Heat Pump vs Solar Geyser
Many domestic consumers are turning to renewable energy technologies to meet their hot water needs. There are several factors behind this shift, including the cost of electricity, the instability of the national grid and a growing awareness of the need for sustainable living. State building codes also require that at least 50% of water heating be done by something other than electrical components.
However, as with many products on the market, you will find widely conflicting claims about different technologies. In this article, we explain some of the main water heating technologies and the savings you can realize with each.
Solar water heaters are easier to install than heat pumps, and the total cost of an average 200 litre system is around R26 000.
In the short term, this is cheaper than a normal heat pump with a 300-litre high-efficiency tank system, which costs around 35 500 rand.
Solar hot water systems can also last more than ten years, while heat pumps usually need to be replaced after five to ten years.
Despite the initial upfront cost, heat pump systems offer significant advantages over solar heating.
Solar panels need to be oriented towards the sun to operate at maximum efficiency, and when the system does not have direct sunlight, such as at night or on cloudy days, the system relies on conventional geyser elements.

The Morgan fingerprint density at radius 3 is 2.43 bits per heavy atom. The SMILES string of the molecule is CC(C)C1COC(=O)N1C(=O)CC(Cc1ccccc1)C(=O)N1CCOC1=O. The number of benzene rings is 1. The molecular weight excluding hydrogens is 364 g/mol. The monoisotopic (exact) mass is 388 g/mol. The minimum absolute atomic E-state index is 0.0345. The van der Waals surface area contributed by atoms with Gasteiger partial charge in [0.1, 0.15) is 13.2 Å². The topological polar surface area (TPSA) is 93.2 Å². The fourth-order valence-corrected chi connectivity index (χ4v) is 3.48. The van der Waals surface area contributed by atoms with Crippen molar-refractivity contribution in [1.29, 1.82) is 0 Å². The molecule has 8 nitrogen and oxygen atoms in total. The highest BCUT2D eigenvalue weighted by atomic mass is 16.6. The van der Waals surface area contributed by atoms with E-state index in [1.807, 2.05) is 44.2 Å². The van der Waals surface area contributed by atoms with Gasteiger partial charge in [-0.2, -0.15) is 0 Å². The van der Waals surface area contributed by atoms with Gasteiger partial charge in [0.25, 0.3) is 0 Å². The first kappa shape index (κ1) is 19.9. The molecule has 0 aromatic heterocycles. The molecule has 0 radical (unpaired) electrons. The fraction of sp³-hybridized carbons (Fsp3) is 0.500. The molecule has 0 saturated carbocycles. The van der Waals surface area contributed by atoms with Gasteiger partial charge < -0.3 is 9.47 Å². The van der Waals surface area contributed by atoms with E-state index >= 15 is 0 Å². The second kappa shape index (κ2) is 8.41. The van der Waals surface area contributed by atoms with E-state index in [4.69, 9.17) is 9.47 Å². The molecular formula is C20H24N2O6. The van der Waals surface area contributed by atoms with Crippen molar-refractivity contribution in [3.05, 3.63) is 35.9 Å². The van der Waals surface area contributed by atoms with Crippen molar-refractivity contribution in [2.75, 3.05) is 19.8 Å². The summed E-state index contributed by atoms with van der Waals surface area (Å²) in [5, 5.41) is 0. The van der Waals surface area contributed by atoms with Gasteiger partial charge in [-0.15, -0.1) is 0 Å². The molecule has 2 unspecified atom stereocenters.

Therefore, the efficiency of solar heating systems fluctuates between 45% and 70%. This boils down to an average drop in energy costs of about 54% over a year.
In contrast, a heat pump system is only slightly affected by temperature changes, so it can operate efficiently at any time of day.
Heating the same amount of water requires about one-third the energy of a traditional geyser, saving up to 70 percent on average.
This is a cumulative cost savings of approximately R62,500 for a standard family of four using an average of 52 warm water per person over 10 years.
In comparison, a solar heating system saves around R59 500 under the same conditions.
We recommend installing heat pumps as they are more efficient than electric geysers and save more electricity in the long run than solar water heaters.
If you are in a location that receives less sunlight, that means the solar geyser will use more electricity from the national grid.
Heat pumps are consistent, rely on air, and can reduce water heating costs more than any other system on the market today.